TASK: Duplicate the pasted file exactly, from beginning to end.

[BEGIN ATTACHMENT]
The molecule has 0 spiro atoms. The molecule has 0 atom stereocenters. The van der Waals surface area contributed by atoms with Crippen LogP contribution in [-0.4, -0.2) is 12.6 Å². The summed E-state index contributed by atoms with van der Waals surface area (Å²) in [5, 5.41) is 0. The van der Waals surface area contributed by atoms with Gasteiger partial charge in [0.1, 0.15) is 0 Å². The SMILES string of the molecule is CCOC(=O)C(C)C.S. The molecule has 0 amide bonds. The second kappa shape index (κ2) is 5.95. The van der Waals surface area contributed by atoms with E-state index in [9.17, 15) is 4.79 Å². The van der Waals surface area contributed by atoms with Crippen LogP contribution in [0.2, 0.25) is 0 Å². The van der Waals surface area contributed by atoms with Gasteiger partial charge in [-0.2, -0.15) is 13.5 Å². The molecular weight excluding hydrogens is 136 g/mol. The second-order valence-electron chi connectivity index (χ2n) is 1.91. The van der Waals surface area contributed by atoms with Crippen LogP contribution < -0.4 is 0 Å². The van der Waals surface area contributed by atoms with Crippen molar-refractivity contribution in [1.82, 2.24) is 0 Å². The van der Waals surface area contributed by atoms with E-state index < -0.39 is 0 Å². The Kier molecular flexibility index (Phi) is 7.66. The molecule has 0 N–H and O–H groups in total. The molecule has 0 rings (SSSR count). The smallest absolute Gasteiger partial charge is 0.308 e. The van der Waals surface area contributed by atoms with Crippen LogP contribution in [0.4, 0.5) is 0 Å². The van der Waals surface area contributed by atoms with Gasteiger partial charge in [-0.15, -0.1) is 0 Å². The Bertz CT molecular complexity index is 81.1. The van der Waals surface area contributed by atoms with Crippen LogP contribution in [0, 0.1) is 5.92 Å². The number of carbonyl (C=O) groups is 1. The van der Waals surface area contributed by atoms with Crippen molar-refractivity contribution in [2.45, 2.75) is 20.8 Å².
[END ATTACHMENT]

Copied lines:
The molecule has 0 spiro atoms. The molecule has 0 atom stereocenters. The van der Waals surface area contributed by atoms with Crippen LogP contribution in [-0.4, -0.2) is 12.6 Å². The summed E-state index contributed by atoms with van der Waals surface area (Å²) in [5, 5.41) is 0. The van der Waals surface area contributed by atoms with Gasteiger partial charge in [0.1, 0.15) is 0 Å². The SMILES string of the molecule is CCOC(=O)C(C)C.S. The molecule has 0 amide bonds. The second kappa shape index (κ2) is 5.95. The van der Waals surface area contributed by atoms with E-state index in [9.17, 15) is 4.79 Å². The van der Waals surface area contributed by atoms with Crippen LogP contribution in [0.2, 0.25) is 0 Å². The van der Waals surface area contributed by atoms with Gasteiger partial charge in [-0.2, -0.15) is 13.5 Å². The molecular weight excluding hydrogens is 136 g/mol. The second-order valence-electron chi connectivity index (χ2n) is 1.91. The van der Waals surface area contributed by atoms with Crippen LogP contribution < -0.4 is 0 Å². The van der Waals surface area contributed by atoms with Crippen molar-refractivity contribution in [1.82, 2.24) is 0 Å². The van der Waals surface area contributed by atoms with E-state index < -0.39 is 0 Å². The Kier molecular flexibility index (Phi) is 7.66. The molecule has 0 N–H and O–H groups in total. The molecule has 0 rings (SSSR count). The smallest absolute Gasteiger partial charge is 0.308 e. The van der Waals surface area contributed by atoms with Crippen LogP contribution in [0.4, 0.5) is 0 Å². The van der Waals surface area contributed by atoms with Gasteiger partial charge in [-0.15, -0.1) is 0 Å². The Bertz CT molecular complexity index is 81.1. The van der Waals surface area contributed by atoms with Crippen LogP contribution in [0, 0.1) is 5.92 Å². The number of carbonyl (C=O) groups is 1. The van der Waals surface area contributed by atoms with Crippen molar-refractivity contribution in [2.45, 2.75) is 20.8 Å².